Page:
So here’s some tips for navigating swollen feet, the medications in your carry-on, and window seats.

1.  Check your bag

This is definitely the most important tip I can give you.

Yes, on most airlines it costs a little more, but that’s why God invented Southwest and it’s free checked-bag policy.

And yes, sometimes you get to your hotel only to discover that the mirror in your $32 Urban Decay Naked Flushed compact somehow broke in transit. But there are other mirrors.

And not having to deal with luggage can be the difference between arriving in Phoenix feeling like you’ve just been involved in a plane crash, and arriving in Phoenix feeling like you just got up from a really great nap.

From a practical standpoint, checking your bag means you don’t have to drag it to your terminal or deal with lifting it up into the overhead bin while desperately looking around for help from the other travelers, hoping one of them has the magical ability to see your invisible illness. 

And it also means that you’re free to be one of those carefree people boarding the plane holding just a purse and a cell phone. Trust me, it’s the only way to fly.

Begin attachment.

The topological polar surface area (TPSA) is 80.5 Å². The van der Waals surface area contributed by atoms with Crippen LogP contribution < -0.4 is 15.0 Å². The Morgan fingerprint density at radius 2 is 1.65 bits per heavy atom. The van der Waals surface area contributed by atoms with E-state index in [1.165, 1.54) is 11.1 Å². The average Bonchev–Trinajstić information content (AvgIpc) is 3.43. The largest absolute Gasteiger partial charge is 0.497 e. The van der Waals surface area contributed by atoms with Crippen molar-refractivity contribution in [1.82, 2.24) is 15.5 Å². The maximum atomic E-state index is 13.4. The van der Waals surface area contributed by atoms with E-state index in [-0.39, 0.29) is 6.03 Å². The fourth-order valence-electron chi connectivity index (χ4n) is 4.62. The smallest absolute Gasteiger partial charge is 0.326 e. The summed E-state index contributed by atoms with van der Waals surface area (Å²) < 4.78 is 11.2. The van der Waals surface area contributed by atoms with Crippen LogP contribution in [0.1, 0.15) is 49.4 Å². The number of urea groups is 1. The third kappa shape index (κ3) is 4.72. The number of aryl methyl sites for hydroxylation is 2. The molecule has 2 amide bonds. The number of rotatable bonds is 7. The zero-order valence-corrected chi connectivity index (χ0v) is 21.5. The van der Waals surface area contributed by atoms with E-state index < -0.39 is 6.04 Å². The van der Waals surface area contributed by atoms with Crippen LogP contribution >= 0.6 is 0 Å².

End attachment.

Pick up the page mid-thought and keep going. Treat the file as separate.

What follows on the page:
2.  Put all your medications in your carry on.

No, seriously, all of them. Even that one you only take right before bed that you don’t think you’ll possibly need before you arrive. And that other one that you definitely don’t think you’ll need because you only take it on Wednesdays and today is Thursday.  

While regular people with regular health may think it’s a no brainer to carry-on all your pills, that’s not the case for us. People who deal with chronic pain have a legit chance of needing  23 different prescription bottles daily, so downsizing a carry-on bag by putting a couple of them in the checked luggage doesn’t seem so crazy. Unfortunately, there are so many things that can go wrong.

They could lose your luggage. Or you could miss your connecting flight. Or zombies could attack. So it’s just better to have that hydrocodone in your purse just in case.